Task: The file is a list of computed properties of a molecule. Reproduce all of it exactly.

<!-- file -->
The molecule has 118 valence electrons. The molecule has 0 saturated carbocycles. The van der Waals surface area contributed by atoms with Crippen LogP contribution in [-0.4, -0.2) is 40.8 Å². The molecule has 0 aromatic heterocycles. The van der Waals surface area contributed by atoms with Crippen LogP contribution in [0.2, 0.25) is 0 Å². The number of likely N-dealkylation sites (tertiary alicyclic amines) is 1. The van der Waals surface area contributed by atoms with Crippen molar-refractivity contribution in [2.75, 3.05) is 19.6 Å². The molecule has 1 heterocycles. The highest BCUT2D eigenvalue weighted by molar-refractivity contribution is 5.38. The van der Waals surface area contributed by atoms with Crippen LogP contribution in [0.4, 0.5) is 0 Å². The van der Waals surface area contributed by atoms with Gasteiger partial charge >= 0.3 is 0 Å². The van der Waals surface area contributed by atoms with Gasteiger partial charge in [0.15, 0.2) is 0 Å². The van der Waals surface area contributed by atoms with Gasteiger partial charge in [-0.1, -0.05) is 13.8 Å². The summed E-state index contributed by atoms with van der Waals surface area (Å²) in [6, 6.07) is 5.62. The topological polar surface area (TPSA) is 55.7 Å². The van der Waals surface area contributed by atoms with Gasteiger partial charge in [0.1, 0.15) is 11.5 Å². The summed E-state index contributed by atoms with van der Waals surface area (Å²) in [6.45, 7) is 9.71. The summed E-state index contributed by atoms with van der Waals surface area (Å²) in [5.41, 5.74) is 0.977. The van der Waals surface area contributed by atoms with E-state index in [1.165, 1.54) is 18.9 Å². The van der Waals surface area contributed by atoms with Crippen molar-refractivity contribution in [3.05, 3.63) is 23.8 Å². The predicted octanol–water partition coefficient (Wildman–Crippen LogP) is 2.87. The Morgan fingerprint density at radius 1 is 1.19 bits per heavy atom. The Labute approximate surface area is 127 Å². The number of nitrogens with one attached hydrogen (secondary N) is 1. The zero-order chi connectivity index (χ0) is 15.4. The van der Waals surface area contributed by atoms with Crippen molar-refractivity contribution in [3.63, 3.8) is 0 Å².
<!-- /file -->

The molecule has 118 valence electrons. The molecule has 0 saturated carbocycles. The van der Waals surface area contributed by atoms with Crippen LogP contribution in [-0.4, -0.2) is 40.8 Å². The molecule has 0 aromatic heterocycles. The van der Waals surface area contributed by atoms with Crippen LogP contribution in [0.2, 0.25) is 0 Å². The number of likely N-dealkylation sites (tertiary alicyclic amines) is 1. The van der Waals surface area contributed by atoms with Crippen molar-refractivity contribution in [2.75, 3.05) is 19.6 Å². The molecule has 1 heterocycles. The highest BCUT2D eigenvalue weighted by molar-refractivity contribution is 5.38. The van der Waals surface area contributed by atoms with Crippen LogP contribution in [0.4, 0.5) is 0 Å². The van der Waals surface area contributed by atoms with Gasteiger partial charge >= 0.3 is 0 Å². The van der Waals surface area contributed by atoms with Gasteiger partial charge in [0.15, 0.2) is 0 Å². The van der Waals surface area contributed by atoms with Gasteiger partial charge in [-0.1, -0.05) is 13.8 Å². The summed E-state index contributed by atoms with van der Waals surface area (Å²) in [6, 6.07) is 5.62. The topological polar surface area (TPSA) is 55.7 Å². The van der Waals surface area contributed by atoms with Gasteiger partial charge in [0.1, 0.15) is 11.5 Å². The summed E-state index contributed by atoms with van der Waals surface area (Å²) in [6.45, 7) is 9.71. The summed E-state index contributed by atoms with van der Waals surface area (Å²) in [5.41, 5.74) is 0.977. The van der Waals surface area contributed by atoms with E-state index in [1.165, 1.54) is 18.9 Å². The van der Waals surface area contributed by atoms with Crippen molar-refractivity contribution in [3.05, 3.63) is 23.8 Å². The predicted octanol–water partition coefficient (Wildman–Crippen LogP) is 2.87. The Morgan fingerprint density at radius 1 is 1.19 bits per heavy atom. The Labute approximate surface area is 127 Å². The number of nitrogens with one attached hydrogen (secondary N) is 1. The zero-order chi connectivity index (χ0) is 15.4. The van der Waals surface area contributed by atoms with Crippen molar-refractivity contribution in [3.63, 3.8) is 0 Å².